Satellite images showing recent movements of luxury boats, often used by North Korean leader Kim Jong Un and his entourage near Wonsan, provide further evidence that, according to experts monitoring the withdrawn regime, he was in the coastal town .
Speculation about Kim's health and situation broke out after his unprecedented absence on April 15 to mark the birthday of his late grandfather and North Korea's founder, Kim Il Sung.
On Tuesday, the North Korean surveillance website NK PRO reported that commercial satellite imagery showed that boats that Kim used a lot had made motions in patterns that suggested that he or his entourage may be in the Wonsan region.
This followed a report from a US-based surveillance project in North Korea, 38 North, in which satellite images showed that Kim's personal train was parked at a station reserved for its use in the Wonsan mansion.
Officials in South Korea and the United States say it is plausible that Kim could stay there, possibly to avoid exposure to the new corona virus, and have been skeptical of media reports that he had a serious illness.
However, they warn that Kim's health and location are closely guarded secrets and reliable information is hard to come by in North Korea.
The last time official media in North Korea reported Kim's whereabouts was when he headed a meeting on April 11, but there were almost daily reports that he sent letters and diplomatic messages.
Kim's coastal property in Wonsan on the country's east coast is littered with guest villas and, according to experts and satellite imagery, is served by a private beach, basketball court, and private train station. A runway was graded to build a riding track last year, while a boathouse near Kim's luxury yacht Princess 95 was worth around $ 7 million in 2013.
"It's one of his favorite homes," said Michael Madden, a North Korea executive at the U.S. Stimson Center, who compared Kim's affinity for Wonsan with President Donald Trump's favorite resort, Mar-a-Lago, Florida.
Madden said Kim has about 13 major connections across the country, although he appears to only use about half of them regularly.
"All of them are set up as the leader's headquarters, so they're all equipped to run the country," he said.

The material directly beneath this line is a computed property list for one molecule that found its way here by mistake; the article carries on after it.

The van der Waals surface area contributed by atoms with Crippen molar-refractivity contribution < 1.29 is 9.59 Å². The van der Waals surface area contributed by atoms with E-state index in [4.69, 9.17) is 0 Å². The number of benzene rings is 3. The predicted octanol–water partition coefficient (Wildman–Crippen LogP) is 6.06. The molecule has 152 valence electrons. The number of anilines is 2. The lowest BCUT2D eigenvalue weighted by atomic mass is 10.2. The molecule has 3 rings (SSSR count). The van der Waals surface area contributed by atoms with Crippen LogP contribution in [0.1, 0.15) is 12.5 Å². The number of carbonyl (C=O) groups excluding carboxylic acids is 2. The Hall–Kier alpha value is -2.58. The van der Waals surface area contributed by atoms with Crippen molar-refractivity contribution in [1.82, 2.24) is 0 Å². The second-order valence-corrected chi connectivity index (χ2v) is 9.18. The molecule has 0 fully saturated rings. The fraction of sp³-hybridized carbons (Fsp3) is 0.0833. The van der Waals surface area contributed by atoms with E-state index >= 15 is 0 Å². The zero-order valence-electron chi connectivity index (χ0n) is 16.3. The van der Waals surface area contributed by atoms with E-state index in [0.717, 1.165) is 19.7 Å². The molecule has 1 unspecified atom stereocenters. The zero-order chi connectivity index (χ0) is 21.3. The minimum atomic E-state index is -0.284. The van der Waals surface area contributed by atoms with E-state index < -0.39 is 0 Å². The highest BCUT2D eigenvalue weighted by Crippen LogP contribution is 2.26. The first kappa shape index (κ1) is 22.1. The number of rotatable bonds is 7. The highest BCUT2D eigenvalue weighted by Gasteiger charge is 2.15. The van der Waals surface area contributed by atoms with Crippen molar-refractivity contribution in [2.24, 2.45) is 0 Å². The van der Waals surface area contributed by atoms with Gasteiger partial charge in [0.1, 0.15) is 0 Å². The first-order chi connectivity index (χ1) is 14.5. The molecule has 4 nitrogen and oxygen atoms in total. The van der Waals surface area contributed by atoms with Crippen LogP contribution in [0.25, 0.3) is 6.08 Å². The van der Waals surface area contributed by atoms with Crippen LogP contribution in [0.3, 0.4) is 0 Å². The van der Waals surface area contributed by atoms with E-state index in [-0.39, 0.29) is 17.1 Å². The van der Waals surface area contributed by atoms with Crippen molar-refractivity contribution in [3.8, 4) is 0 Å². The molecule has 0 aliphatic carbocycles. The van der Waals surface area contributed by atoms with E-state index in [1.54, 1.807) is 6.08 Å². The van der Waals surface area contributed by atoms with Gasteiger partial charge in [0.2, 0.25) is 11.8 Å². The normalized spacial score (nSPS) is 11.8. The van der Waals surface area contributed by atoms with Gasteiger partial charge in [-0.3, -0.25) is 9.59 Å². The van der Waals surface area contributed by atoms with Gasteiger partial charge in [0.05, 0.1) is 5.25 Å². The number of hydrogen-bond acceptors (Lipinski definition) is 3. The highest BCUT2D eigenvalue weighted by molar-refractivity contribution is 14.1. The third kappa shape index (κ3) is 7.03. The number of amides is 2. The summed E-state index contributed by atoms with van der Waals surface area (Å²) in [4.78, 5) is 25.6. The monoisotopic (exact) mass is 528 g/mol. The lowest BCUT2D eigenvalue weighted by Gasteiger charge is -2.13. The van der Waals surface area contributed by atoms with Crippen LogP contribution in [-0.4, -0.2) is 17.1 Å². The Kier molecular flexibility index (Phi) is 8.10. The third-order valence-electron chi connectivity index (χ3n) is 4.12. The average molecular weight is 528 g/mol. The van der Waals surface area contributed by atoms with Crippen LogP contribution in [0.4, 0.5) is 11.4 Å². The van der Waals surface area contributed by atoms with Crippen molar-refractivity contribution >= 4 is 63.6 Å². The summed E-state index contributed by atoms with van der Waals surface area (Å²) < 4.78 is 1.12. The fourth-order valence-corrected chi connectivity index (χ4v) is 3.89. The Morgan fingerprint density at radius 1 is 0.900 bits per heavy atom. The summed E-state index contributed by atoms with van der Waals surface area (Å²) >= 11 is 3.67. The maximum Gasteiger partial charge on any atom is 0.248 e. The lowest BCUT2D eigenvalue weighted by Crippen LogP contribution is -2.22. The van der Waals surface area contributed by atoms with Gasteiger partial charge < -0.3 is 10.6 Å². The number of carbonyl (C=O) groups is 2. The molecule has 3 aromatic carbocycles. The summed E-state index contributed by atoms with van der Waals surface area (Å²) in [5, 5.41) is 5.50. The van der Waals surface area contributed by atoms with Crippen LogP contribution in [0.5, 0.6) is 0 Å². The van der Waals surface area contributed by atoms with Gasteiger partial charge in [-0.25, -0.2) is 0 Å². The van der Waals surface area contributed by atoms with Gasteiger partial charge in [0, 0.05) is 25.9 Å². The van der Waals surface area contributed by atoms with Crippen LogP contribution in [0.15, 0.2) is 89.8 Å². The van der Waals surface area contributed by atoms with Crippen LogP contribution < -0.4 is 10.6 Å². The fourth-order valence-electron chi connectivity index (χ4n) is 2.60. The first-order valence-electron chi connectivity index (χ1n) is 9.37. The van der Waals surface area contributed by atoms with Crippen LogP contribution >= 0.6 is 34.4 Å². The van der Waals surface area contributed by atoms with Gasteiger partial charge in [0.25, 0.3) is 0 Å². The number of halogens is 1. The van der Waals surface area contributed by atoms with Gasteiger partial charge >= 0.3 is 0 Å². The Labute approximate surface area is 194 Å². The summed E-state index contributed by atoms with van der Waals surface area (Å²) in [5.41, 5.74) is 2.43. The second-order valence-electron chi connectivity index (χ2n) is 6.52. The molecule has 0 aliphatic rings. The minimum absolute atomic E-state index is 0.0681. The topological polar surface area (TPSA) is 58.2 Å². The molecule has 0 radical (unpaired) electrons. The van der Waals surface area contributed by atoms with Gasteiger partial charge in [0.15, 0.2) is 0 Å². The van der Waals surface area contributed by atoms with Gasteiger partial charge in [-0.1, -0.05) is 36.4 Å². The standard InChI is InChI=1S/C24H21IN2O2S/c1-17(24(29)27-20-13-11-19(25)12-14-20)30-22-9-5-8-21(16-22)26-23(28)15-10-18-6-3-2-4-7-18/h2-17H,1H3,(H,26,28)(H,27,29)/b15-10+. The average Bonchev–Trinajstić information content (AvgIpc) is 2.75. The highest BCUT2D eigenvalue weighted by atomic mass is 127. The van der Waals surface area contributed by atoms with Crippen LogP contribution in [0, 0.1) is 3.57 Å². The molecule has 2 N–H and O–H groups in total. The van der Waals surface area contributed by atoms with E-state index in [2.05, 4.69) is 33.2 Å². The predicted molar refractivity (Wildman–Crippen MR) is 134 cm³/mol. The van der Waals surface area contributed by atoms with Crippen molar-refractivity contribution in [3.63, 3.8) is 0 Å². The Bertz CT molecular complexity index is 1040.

Wonsan is one of the larger and better-equipped buildings, but it also has a convenient location that allows Kim to easily travel to other areas along the coast, or quickly by his private train or via a special highway that can only be used by The Kim family or top officials will return to Pyongyang, Madden said.
Wonsan also has symbolic power for the Kim dynasty: it was there that Kim Il Sung, who contributed to the founding of North Korea at the end of Japanese colonial rule in 1945, landed for the first time with Soviet troops to take over the country.
Some experts believe that Wonsan is the birthplace of Kim Jong Un, also because he spent his early years in the family palace there, although official history never confirmed where he was born.
Japanese chef Kenji Fujimoto, who worked for the Kims and visited Wonsan, told in his memoirs how a young Kim Jong Un played inline skating, playing basketball, jet skiing, and playing in the pool on the premises.
Later, photos showed Kim sipping a drink with American basketball player Dennis Rodman when the star visited North Korea in 2013.
The Wonsan area has also become a symbol of Kim's survival strategy, based on a combination of economic development, tourism, and nuclear weapons. He is rebuilding the city with 360,000 inhabitants and wants to turn it into a billion dollar tourist hotspot.
The project has been repeatedly delayed in recent months, partially undermined by international sanctions against the north's nuclear and missile programs, which have limited its ability to seek foreign investment.
Wonsan was also the scene of some of Kim's renewed military drills and missile tests, which he resumed amid increasing frustration and lack of progress in denuclearization talks with the United States and South Korea.
(This story was not edited by NDTV staff and is generated automatically from a syndicated feed.)